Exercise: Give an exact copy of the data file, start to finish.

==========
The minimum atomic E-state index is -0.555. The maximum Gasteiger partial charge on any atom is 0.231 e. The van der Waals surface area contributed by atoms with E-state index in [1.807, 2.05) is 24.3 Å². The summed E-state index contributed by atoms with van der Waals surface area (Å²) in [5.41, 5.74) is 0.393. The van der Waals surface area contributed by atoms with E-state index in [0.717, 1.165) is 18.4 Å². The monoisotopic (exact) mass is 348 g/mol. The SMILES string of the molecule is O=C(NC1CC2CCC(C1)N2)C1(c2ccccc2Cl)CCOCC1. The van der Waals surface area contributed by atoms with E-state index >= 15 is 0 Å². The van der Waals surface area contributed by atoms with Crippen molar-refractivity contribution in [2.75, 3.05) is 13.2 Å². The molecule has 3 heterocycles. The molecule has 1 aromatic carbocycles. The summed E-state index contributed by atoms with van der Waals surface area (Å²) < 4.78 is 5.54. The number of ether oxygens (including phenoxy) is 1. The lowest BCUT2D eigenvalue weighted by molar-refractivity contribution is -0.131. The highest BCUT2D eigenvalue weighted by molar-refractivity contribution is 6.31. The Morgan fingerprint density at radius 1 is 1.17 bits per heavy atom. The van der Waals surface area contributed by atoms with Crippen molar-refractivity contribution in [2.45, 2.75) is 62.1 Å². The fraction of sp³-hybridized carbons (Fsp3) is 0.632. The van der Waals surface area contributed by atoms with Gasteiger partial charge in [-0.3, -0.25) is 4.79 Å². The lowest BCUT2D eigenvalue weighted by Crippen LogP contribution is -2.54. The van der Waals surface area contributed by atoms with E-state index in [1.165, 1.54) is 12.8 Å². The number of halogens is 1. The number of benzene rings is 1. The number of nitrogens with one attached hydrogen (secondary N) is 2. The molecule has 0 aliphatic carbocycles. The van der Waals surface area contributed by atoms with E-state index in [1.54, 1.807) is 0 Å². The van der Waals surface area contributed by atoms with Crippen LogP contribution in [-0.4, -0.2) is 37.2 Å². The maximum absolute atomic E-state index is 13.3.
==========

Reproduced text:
The minimum atomic E-state index is -0.555. The maximum Gasteiger partial charge on any atom is 0.231 e. The van der Waals surface area contributed by atoms with E-state index in [1.807, 2.05) is 24.3 Å². The summed E-state index contributed by atoms with van der Waals surface area (Å²) in [5.41, 5.74) is 0.393. The van der Waals surface area contributed by atoms with E-state index in [0.717, 1.165) is 18.4 Å². The monoisotopic (exact) mass is 348 g/mol. The SMILES string of the molecule is O=C(NC1CC2CCC(C1)N2)C1(c2ccccc2Cl)CCOCC1. The van der Waals surface area contributed by atoms with E-state index >= 15 is 0 Å². The van der Waals surface area contributed by atoms with Crippen molar-refractivity contribution in [2.75, 3.05) is 13.2 Å². The molecule has 3 heterocycles. The molecule has 1 aromatic carbocycles. The summed E-state index contributed by atoms with van der Waals surface area (Å²) < 4.78 is 5.54. The number of ether oxygens (including phenoxy) is 1. The lowest BCUT2D eigenvalue weighted by molar-refractivity contribution is -0.131. The highest BCUT2D eigenvalue weighted by molar-refractivity contribution is 6.31. The Morgan fingerprint density at radius 1 is 1.17 bits per heavy atom. The van der Waals surface area contributed by atoms with Crippen molar-refractivity contribution in [2.45, 2.75) is 62.1 Å². The fraction of sp³-hybridized carbons (Fsp3) is 0.632. The van der Waals surface area contributed by atoms with Gasteiger partial charge in [-0.3, -0.25) is 4.79 Å². The lowest BCUT2D eigenvalue weighted by Crippen LogP contribution is -2.54. The van der Waals surface area contributed by atoms with E-state index in [1.165, 1.54) is 12.8 Å². The number of halogens is 1. The number of benzene rings is 1. The number of nitrogens with one attached hydrogen (secondary N) is 2. The molecule has 0 aliphatic carbocycles. The van der Waals surface area contributed by atoms with E-state index in [1.54, 1.807) is 0 Å². The van der Waals surface area contributed by atoms with Crippen LogP contribution in [-0.4, -0.2) is 37.2 Å². The maximum absolute atomic E-state index is 13.3.